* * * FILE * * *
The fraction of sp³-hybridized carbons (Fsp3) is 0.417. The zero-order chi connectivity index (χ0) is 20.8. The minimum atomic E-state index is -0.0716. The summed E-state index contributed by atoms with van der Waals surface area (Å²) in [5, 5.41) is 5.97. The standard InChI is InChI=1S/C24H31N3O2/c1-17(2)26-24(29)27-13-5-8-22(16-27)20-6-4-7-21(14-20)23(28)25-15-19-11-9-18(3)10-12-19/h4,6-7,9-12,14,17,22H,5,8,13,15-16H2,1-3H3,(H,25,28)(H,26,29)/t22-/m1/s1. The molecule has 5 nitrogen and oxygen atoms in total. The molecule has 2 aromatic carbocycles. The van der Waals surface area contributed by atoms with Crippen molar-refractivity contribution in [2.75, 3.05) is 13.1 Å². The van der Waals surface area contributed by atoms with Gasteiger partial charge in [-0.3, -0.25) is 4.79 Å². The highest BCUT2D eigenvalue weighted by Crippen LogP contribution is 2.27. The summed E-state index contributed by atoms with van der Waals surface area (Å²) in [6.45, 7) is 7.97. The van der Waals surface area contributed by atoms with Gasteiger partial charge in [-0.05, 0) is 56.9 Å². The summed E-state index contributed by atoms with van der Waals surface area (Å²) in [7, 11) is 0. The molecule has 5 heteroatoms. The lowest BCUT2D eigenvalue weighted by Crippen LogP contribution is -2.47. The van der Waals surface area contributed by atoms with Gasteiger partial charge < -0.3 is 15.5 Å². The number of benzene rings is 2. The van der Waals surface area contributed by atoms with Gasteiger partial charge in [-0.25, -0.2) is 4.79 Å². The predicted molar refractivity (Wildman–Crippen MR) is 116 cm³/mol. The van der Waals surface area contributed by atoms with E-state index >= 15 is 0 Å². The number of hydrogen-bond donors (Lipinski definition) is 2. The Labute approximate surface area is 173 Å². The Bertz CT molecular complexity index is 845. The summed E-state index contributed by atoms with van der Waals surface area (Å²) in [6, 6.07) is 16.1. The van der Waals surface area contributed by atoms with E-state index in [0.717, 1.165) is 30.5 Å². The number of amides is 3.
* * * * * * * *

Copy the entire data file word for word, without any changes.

The fraction of sp³-hybridized carbons (Fsp3) is 0.417. The zero-order chi connectivity index (χ0) is 20.8. The minimum atomic E-state index is -0.0716. The summed E-state index contributed by atoms with van der Waals surface area (Å²) in [5, 5.41) is 5.97. The standard InChI is InChI=1S/C24H31N3O2/c1-17(2)26-24(29)27-13-5-8-22(16-27)20-6-4-7-21(14-20)23(28)25-15-19-11-9-18(3)10-12-19/h4,6-7,9-12,14,17,22H,5,8,13,15-16H2,1-3H3,(H,25,28)(H,26,29)/t22-/m1/s1. The molecule has 5 nitrogen and oxygen atoms in total. The molecule has 2 aromatic carbocycles. The van der Waals surface area contributed by atoms with Crippen molar-refractivity contribution in [2.75, 3.05) is 13.1 Å². The van der Waals surface area contributed by atoms with Gasteiger partial charge in [-0.3, -0.25) is 4.79 Å². The highest BCUT2D eigenvalue weighted by Crippen LogP contribution is 2.27. The summed E-state index contributed by atoms with van der Waals surface area (Å²) in [6.45, 7) is 7.97. The van der Waals surface area contributed by atoms with Gasteiger partial charge in [-0.05, 0) is 56.9 Å². The summed E-state index contributed by atoms with van der Waals surface area (Å²) in [7, 11) is 0. The molecule has 5 heteroatoms. The lowest BCUT2D eigenvalue weighted by Crippen LogP contribution is -2.47. The van der Waals surface area contributed by atoms with Gasteiger partial charge < -0.3 is 15.5 Å². The number of benzene rings is 2. The van der Waals surface area contributed by atoms with Gasteiger partial charge in [-0.25, -0.2) is 4.79 Å². The predicted molar refractivity (Wildman–Crippen MR) is 116 cm³/mol. The van der Waals surface area contributed by atoms with E-state index >= 15 is 0 Å². The number of hydrogen-bond donors (Lipinski definition) is 2. The Labute approximate surface area is 173 Å². The Bertz CT molecular complexity index is 845. The summed E-state index contributed by atoms with van der Waals surface area (Å²) in [6, 6.07) is 16.1. The van der Waals surface area contributed by atoms with E-state index in [0.717, 1.165) is 30.5 Å². The number of amides is 3.